Forensic Science & the Law: A Case Study

Subject HPSC30036 (2016)

Note: This is an archived Handbook entry from 2016.

Credit Points: 12.5
Level: 3 (Undergraduate)
Dates & Locations:

This subject has the following teaching availabilities in 2016:

July, Parkville - Taught on campus.
Pre-teaching Period Start not applicable
Teaching Period 11-Jul-2016 to 22-Jul-2016
Assessment Period End 26-Aug-2016
Last date to Self-Enrol 13-Jul-2016
Census Date 22-Jul-2016
Last date to Withdraw without fail 12-Aug-2016

Timetable can be viewed here. For information about these dates, click here.
Time Commitment: Contact Hours: 30 hours - a 1 hour lecture and a 2 hour workshop each day for 10 days
Total Time Commitment:

170 hours

Prerequisites: None
Corequisites: None
Recommended Background Knowledge: None
Non Allowed Subjects: None
Core Participation Requirements:

For the purposes of considering request for Reasonable Adjustments under the Disability Standards for Education (Cwth 2005), and Student Support and Engagement Policy, academic requirements for this subject are articulated in the Subject Overview, Learning Outcomes, Assessment and Generic Skills sections of this entry.

It is University policy to take all reasonable steps to minimise the impact of disability upon academic study, and reasonable adjustments will be made to enhance a student's participation in the University's programs. Students who feel their disability may impact on meeting the requirements of this subject are encouraged to discuss this matter with a Faculty Student Adviser and Student Equity and Disability Support:


Dr James Bradley, Prof Joel Eigen



Subject Overview:

In England, between 1750 and 1914, scientific testimony increasingly became a feature of the law. In particular, the scope given to the expert witness shaped the development of the common law. The forensic sciences, in general, became a tool for identifying the criminal, while forensic psychiatry, in particular, was integral to developing new notions of criminal culpability and responsibility. In the process, society's understanding of both crime and the criminal was significantly modified by the emergence of these new sciences.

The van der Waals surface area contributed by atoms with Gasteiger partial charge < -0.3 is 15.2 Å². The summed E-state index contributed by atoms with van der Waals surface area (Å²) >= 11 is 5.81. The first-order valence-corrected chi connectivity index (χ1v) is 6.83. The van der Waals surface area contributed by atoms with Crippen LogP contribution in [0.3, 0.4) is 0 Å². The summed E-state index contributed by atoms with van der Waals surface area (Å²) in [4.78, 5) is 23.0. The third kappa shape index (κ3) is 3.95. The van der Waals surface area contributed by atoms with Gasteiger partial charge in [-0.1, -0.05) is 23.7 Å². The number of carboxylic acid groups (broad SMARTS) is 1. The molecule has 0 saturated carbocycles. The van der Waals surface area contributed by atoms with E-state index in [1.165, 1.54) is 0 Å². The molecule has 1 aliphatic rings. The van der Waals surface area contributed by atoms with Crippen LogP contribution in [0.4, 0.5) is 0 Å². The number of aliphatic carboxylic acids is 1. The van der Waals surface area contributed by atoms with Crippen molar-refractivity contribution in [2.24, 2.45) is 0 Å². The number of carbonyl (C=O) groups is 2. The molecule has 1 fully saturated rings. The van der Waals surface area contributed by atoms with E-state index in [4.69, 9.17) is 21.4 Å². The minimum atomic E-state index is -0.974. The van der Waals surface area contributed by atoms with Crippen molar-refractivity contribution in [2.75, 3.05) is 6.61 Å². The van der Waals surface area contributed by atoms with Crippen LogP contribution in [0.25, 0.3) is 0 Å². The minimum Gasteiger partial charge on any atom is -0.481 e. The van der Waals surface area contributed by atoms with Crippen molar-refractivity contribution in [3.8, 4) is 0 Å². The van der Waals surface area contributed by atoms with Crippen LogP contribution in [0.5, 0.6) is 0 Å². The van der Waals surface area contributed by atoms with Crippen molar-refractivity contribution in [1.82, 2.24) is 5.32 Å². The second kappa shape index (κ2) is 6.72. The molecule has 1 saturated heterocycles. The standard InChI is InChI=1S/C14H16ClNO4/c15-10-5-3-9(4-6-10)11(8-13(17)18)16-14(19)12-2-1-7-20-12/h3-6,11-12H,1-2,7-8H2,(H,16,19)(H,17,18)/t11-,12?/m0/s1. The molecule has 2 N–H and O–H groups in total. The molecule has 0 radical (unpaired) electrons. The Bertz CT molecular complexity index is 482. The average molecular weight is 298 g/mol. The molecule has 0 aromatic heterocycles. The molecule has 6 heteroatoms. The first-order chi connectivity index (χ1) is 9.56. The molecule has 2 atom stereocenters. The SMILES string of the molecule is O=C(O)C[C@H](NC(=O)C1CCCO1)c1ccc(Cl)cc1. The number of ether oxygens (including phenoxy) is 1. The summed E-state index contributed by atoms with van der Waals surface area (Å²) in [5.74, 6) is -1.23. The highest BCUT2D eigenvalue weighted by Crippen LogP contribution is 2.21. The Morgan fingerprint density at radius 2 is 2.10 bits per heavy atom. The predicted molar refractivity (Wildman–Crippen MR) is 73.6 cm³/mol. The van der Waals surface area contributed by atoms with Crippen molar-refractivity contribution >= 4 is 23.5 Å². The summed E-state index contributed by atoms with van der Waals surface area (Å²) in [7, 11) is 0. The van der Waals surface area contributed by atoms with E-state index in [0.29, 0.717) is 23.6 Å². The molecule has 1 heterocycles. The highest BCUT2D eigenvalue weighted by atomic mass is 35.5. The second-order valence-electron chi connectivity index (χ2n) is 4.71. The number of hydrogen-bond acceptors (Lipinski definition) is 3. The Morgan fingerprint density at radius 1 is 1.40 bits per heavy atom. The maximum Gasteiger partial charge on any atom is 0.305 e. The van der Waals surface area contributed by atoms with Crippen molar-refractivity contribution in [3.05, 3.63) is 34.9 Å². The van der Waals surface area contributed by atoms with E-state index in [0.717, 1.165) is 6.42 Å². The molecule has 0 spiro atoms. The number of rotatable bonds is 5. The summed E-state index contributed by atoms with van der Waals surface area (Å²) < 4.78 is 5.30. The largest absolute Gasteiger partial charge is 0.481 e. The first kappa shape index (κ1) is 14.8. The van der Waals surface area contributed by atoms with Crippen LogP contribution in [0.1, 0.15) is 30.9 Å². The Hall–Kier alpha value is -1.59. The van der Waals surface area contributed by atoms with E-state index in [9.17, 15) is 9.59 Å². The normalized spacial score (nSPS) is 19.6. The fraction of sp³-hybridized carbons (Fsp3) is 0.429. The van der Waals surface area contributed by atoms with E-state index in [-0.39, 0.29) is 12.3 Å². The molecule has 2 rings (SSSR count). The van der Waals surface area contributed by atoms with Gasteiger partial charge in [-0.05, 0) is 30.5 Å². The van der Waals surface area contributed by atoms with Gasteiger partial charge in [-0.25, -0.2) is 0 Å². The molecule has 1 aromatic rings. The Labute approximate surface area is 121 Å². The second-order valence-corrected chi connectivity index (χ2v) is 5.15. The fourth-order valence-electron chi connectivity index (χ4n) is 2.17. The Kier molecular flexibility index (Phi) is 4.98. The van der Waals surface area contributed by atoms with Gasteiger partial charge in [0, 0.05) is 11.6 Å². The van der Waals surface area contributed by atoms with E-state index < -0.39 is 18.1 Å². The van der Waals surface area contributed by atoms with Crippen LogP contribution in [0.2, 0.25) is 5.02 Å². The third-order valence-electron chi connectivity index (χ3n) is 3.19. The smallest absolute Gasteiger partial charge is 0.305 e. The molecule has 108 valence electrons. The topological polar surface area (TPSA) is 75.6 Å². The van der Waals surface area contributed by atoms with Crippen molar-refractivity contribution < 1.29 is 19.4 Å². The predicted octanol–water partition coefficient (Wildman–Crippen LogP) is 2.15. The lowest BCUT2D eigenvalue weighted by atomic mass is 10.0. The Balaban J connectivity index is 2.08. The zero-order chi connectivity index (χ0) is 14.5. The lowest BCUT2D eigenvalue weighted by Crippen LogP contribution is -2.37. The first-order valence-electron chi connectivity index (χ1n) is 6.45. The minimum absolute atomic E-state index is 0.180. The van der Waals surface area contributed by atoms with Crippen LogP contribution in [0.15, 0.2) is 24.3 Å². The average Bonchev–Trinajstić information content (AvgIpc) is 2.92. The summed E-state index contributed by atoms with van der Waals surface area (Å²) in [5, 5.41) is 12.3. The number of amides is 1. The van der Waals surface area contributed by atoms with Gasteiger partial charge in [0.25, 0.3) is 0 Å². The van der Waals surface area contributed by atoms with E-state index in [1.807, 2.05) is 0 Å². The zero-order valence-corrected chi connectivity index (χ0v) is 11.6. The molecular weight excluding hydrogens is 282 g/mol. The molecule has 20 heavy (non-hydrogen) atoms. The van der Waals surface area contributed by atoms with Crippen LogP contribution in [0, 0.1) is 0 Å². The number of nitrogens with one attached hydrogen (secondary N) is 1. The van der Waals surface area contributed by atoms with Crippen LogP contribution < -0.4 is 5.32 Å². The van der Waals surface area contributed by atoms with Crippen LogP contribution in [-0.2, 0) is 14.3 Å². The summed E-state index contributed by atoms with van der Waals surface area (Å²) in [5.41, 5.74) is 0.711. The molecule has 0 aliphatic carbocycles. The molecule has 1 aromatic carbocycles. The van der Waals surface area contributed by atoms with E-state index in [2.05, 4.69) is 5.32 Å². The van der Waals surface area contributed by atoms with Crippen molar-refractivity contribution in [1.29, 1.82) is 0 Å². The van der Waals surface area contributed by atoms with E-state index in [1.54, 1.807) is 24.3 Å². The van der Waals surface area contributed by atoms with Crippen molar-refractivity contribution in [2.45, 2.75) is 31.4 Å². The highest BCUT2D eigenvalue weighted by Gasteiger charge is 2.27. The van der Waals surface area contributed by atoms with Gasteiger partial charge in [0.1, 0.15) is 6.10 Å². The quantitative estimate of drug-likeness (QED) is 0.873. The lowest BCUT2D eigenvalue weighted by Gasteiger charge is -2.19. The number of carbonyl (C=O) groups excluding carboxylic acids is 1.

This subject will focus on the remarkable record-set that has been provided by the digitisation of the Old Bailey Session Papers (OBSP). As London's Central Criminal Court, the Old Bailey was the predominant theatre of crime and punishment in the largest city in the world. The OBSP provides transcripts of the trials which offer extraordinary insights into the workings of the law and the past lives of the long dead historical actors. At the same time, they allow us to chart the transformations wrought upon law and society by the emergence of the forensic sciences.

Learning Outcomes:

Students who successfully complete this subject will:

  • understand the emergence of forensic science, especially forensic psychiatry, in the context of the development of common law, policing, medical jurisprudence and psychiatry;
  • synthesise, analyse and assess arguments about the history of the forensic sciences, contextualising these arguments within the broader domains of medicine, history, philosophy;
  • create effective arguments, backed up by convincing evidence, about the development of the forensic science, and be able to express these to experts and interested non-experts;
  • develop high-level research skills, including the ability to extend your knowledge-base beyond subject materials, combining traditional library- and archive-based research;
  • develop effective communication and presentation skills (written and oral), and the ability to collaborate constructively within the classroom;
  • demonstrate ethical integrity in written work and classroom activities, including a deep ethical engagement with issues around the law and the mind.
  • A 1200 word presentation of 5 cases from the OBSP, due 2 weeks after the end of teaching (30%)
  • A group collaboration, equivalent to 800 words, due in the final workshop (20%)
  • A 2000 word critical essay, due 5 weeks after the end of teaching (50%)

Hurdle Requirements:

  • Students must attend a minimum of 75% of classes in order to pass this subject.
  • All pieces of written work must be submitted to pass this subject.

Note: Assessment submitted late without an approved extension will be penalised at 10% per day. After five working days late assessment will not be marked. In-class tasks missed without approval will not be marked.

Prescribed Texts:

Subject readings will be available online.

Breadth Options:

This subject potentially can be taken as a breadth subject component for the following courses:

You should visit learn more about breadth subjects and read the breadth requirements for your degree, and should discuss your choice with your student adviser, before deciding on your subjects.

Fees Information: Subject EFTSL, Level, Discipline & Census Date
Links to further information:
Related Majors/Minors/Specialisations: History and Philosophy of Science

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